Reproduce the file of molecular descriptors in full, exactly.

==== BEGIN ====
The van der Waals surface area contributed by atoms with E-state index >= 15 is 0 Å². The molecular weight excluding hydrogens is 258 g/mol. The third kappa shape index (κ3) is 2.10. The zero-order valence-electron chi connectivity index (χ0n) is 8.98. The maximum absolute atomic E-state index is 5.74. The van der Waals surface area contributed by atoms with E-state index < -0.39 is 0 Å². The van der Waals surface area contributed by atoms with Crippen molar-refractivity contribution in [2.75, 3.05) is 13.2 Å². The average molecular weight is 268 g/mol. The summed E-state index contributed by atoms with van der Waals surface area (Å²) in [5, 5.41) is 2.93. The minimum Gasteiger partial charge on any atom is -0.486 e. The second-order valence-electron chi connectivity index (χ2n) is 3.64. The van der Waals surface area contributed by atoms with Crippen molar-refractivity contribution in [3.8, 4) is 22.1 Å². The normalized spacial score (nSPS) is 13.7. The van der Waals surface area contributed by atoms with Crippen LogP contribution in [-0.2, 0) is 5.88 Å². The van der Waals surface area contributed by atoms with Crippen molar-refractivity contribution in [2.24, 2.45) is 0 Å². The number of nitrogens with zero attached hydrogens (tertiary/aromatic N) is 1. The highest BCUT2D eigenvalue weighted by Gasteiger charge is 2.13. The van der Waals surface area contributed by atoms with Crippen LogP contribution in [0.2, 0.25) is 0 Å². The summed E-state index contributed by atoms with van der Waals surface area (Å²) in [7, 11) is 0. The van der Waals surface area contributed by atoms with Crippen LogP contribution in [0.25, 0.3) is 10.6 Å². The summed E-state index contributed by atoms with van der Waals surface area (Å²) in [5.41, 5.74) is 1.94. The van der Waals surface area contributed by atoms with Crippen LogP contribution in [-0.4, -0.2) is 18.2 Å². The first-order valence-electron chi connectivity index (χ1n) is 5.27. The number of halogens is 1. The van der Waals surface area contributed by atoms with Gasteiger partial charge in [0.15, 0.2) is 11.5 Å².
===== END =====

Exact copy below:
The van der Waals surface area contributed by atoms with E-state index >= 15 is 0 Å². The molecular weight excluding hydrogens is 258 g/mol. The third kappa shape index (κ3) is 2.10. The zero-order valence-electron chi connectivity index (χ0n) is 8.98. The maximum absolute atomic E-state index is 5.74. The van der Waals surface area contributed by atoms with E-state index < -0.39 is 0 Å². The van der Waals surface area contributed by atoms with Crippen molar-refractivity contribution in [2.75, 3.05) is 13.2 Å². The average molecular weight is 268 g/mol. The summed E-state index contributed by atoms with van der Waals surface area (Å²) in [5, 5.41) is 2.93. The minimum Gasteiger partial charge on any atom is -0.486 e. The second-order valence-electron chi connectivity index (χ2n) is 3.64. The van der Waals surface area contributed by atoms with Crippen molar-refractivity contribution in [3.8, 4) is 22.1 Å². The normalized spacial score (nSPS) is 13.7. The van der Waals surface area contributed by atoms with Crippen LogP contribution in [-0.2, 0) is 5.88 Å². The van der Waals surface area contributed by atoms with Crippen molar-refractivity contribution in [2.24, 2.45) is 0 Å². The number of nitrogens with zero attached hydrogens (tertiary/aromatic N) is 1. The highest BCUT2D eigenvalue weighted by Gasteiger charge is 2.13. The van der Waals surface area contributed by atoms with Crippen LogP contribution in [0.2, 0.25) is 0 Å². The summed E-state index contributed by atoms with van der Waals surface area (Å²) in [7, 11) is 0. The van der Waals surface area contributed by atoms with Crippen LogP contribution in [0.25, 0.3) is 10.6 Å². The summed E-state index contributed by atoms with van der Waals surface area (Å²) in [5.41, 5.74) is 1.94. The van der Waals surface area contributed by atoms with Crippen LogP contribution in [-0.4, -0.2) is 18.2 Å². The first-order valence-electron chi connectivity index (χ1n) is 5.27. The number of halogens is 1. The van der Waals surface area contributed by atoms with Gasteiger partial charge in [0.15, 0.2) is 11.5 Å².